The COVID-19 outbreak and consequent lockdowns have changed the way we function in the world and brought us face-to-face with a lot of uncertainty and fear. Children could possibly be the silent sufferers of the pandemic as they are too young to understand or process their thoughts and emotions, something that even adults have been struggling to navigate through in the past year. Toddlers and young children particularly need dedicated attention and care as the brain is still in the process of formation, and high stress and social isolation can lead to unwanted deep-seated issues later in life. Dr Neeraj Raj B, Consultant Psychiatrist, Aster RV Hospital, explains how the pandemic has impacted the little ones and how to ease their mental burden…
Impact Of The Pandemic On Little Ones
In one of the earliest studies conducted during the ongoing pandemic, it was found that younger children (three to six years old) were more likely than older children to exhibit symptoms of clinginess and feel dread about family members getting infected. Older youngsters ( six to 18 years old), on the other hand, were more prone to inattention. Sleep problems, nightmares, poor eating, irritability, inattention and separation anxiety have been commonly observed among children during the pandemic.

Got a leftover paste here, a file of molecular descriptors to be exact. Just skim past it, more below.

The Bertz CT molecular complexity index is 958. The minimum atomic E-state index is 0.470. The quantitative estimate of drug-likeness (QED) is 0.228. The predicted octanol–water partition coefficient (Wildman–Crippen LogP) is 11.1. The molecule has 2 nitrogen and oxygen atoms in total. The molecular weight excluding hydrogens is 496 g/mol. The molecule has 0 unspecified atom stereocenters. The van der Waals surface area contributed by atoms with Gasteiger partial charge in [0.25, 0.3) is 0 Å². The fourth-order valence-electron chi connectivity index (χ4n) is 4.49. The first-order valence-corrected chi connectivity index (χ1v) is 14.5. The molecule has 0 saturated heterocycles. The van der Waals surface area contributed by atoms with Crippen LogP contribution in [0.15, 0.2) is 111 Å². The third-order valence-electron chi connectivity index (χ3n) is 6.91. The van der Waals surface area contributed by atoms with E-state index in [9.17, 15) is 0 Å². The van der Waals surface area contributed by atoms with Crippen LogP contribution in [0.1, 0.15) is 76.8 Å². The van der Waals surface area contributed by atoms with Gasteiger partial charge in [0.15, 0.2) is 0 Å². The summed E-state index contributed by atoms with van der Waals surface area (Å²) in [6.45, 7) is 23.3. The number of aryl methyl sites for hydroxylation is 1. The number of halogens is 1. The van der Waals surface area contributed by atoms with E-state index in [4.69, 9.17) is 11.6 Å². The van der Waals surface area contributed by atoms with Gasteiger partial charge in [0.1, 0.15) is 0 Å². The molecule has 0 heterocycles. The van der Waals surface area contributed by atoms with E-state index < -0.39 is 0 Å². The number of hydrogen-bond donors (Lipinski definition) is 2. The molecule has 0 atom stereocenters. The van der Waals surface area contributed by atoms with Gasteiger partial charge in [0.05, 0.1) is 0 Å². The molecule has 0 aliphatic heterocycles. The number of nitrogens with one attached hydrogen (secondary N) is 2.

Guidelines For Parents To Ease Their Children’s Mental Burden
Toddlers and younger children demand and require more attention from their parents and it is a key part of their early development. Parents must set aside time to provide their undivided attention and reassurance to their kids. They need their parents’ physical presence and must be encouraged to engage in more indoor activities.
• Parents can explain the pandemic in an age-appropriate way, using simple terminology. Children can learn about safety precautions and their role in avoiding the spread of the virus. Role-playing, gentle reminders of COVID safety behaviour in a soothing and loving tone, fun cue cards and audiovisual material can be used. This will help the child feel more in control of the situation and ease stress.
• Good behaviour can be rewarded with positive reinforcement such as praise and loving statements. Avoid using material reinforcement.
• Negative reinforcement/punishment for bad behaviour must be avoided as far as possible. In such cases, simply ignore the child and do not give them any attention.
• Set a good example: Children look up to their parents and when parents are able to cope with stress better, that sets the child up for better emotional regulation in the future.
• Avoid heated discussion or debates, particularly about the COVID pandemic while at home. Children are silent absorbers and can easily be affected by such discussions even if they don’t openly express […]